From its humble beginnings in the 17th-century Along the way, it has embraced nearly every trend to be found in Western concert music.In this series of twenty-four 45-minute lectures, Professor Greenberg guides you on a survey of the symphony.
A revolutionary man living in a revolutionary time, Beethoven used the piano as his personal musical laboratory. The piano sonata became, more than any other genre of music, a place where he could experiment with harmony, motivic development, the contextual use of form, and, most important, his developing view of music as a self-expressive art.Beethoven's 32 piano sonatas include some of his most popular works as well as some of his most experimental.
The piano is the most popular solo concert instrument in Western music. One of the key reasons is the fact that it has inspired many of the greatest masterpieces in the concert repertoire. To study these masterworks and to understand their genius and lasting appeal is to know one of the greatest accomplishments of Western culture, works that give great pleasure even as they deepen your insight into the meaning of music.
Have you ever thought about the creative process that boiled inside geniuses like Mozart, Beethoven, Dvorák, Strauss, Brahms, Mendelssohn, or Liszt-or any composer, for that matter?What goes through a composer's mind when a musical composition is being set to paper? Are those magical weeks or months spent in an agonizing creative blur of ideas first tried and then discarded, or it a matter of pure inspiration?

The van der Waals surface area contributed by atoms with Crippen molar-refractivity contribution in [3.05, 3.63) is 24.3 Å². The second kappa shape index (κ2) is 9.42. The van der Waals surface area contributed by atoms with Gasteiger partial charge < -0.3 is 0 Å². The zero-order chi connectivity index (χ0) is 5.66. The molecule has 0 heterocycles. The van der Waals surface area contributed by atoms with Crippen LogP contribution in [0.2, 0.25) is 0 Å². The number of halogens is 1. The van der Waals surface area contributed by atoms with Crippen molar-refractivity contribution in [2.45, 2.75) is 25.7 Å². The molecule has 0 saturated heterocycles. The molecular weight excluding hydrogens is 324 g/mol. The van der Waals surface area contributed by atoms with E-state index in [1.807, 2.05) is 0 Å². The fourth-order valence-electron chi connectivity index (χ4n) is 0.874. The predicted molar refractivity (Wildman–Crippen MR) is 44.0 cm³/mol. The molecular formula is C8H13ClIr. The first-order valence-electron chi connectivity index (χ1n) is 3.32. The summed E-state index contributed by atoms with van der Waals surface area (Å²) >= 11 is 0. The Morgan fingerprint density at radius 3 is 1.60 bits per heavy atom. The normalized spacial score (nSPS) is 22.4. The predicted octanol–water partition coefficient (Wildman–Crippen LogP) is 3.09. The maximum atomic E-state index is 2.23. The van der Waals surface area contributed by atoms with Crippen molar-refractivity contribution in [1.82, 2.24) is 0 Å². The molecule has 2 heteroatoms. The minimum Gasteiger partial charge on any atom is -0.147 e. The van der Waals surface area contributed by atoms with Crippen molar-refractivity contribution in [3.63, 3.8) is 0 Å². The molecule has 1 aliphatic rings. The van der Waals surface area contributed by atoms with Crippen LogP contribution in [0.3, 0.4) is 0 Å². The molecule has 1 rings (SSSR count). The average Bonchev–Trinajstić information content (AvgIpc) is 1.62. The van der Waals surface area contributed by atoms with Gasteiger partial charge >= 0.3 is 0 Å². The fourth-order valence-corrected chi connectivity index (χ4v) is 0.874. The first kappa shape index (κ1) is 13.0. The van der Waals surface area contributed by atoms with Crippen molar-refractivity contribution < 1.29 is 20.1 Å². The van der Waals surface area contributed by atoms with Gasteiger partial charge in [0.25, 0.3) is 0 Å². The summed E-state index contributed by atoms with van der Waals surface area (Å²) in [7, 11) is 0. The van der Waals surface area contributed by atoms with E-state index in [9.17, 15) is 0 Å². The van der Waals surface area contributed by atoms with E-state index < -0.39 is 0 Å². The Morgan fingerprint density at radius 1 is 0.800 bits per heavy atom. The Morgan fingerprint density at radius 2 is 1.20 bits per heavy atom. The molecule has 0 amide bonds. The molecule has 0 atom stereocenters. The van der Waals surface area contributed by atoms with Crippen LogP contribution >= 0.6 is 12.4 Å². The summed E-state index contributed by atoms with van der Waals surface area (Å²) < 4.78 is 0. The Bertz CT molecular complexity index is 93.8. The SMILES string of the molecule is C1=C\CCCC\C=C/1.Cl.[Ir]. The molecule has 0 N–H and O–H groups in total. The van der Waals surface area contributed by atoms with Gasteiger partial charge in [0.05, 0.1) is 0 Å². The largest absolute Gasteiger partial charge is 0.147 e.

Nowhere is Mozart's maturity and mastery more apparent than in the chamber music he wrote during the last 10 years of his life. These 16 lectures take you deep inside the structure of Mozart's chamber masterworks to reveal his hand at work. This is an amazing opportunity to hear, study, and enjoy a selection of immortal musical compositions that Professor Greenberg calls "a blessing of inconceivable richness". You will learn the basic "language" that all 18th-century composers used to write Classical music. You'll also explore the subtleties of Mozart's technique as a composer: his ability to make art "artless".
Even from the perspective of time, it is nearly impossible to grasp the full contribution made to music by Wolfgang Amadeus Mozart in his brief and glorious life. He composed his first symphony at the age of 8 and reached full artistic maturity by the time he was only 20. And when he died at the age of 35, he left a legacy of more than 600 works of brilliance - symphonies, chamber music, operas, and more - most composed during an incredibly productive 20-year period.
Although we often think of an artist's work as a window into their own inner world, that is not always the case.In the life of Peter Ilyich Tchaikovsky, however, we can see perhaps the closest link to be found anywhere between a creative product and the shifting moods of a turbulent soul, which found its outlet through the glorious music created by the great Russian composer.To know his music, you must know the man, and this fast-moving series of eight lectures from an award-winning composer and accomplished teacher offers an insightful look into both the circumstances of Tchaikovsky's life and the impact that life had on his music.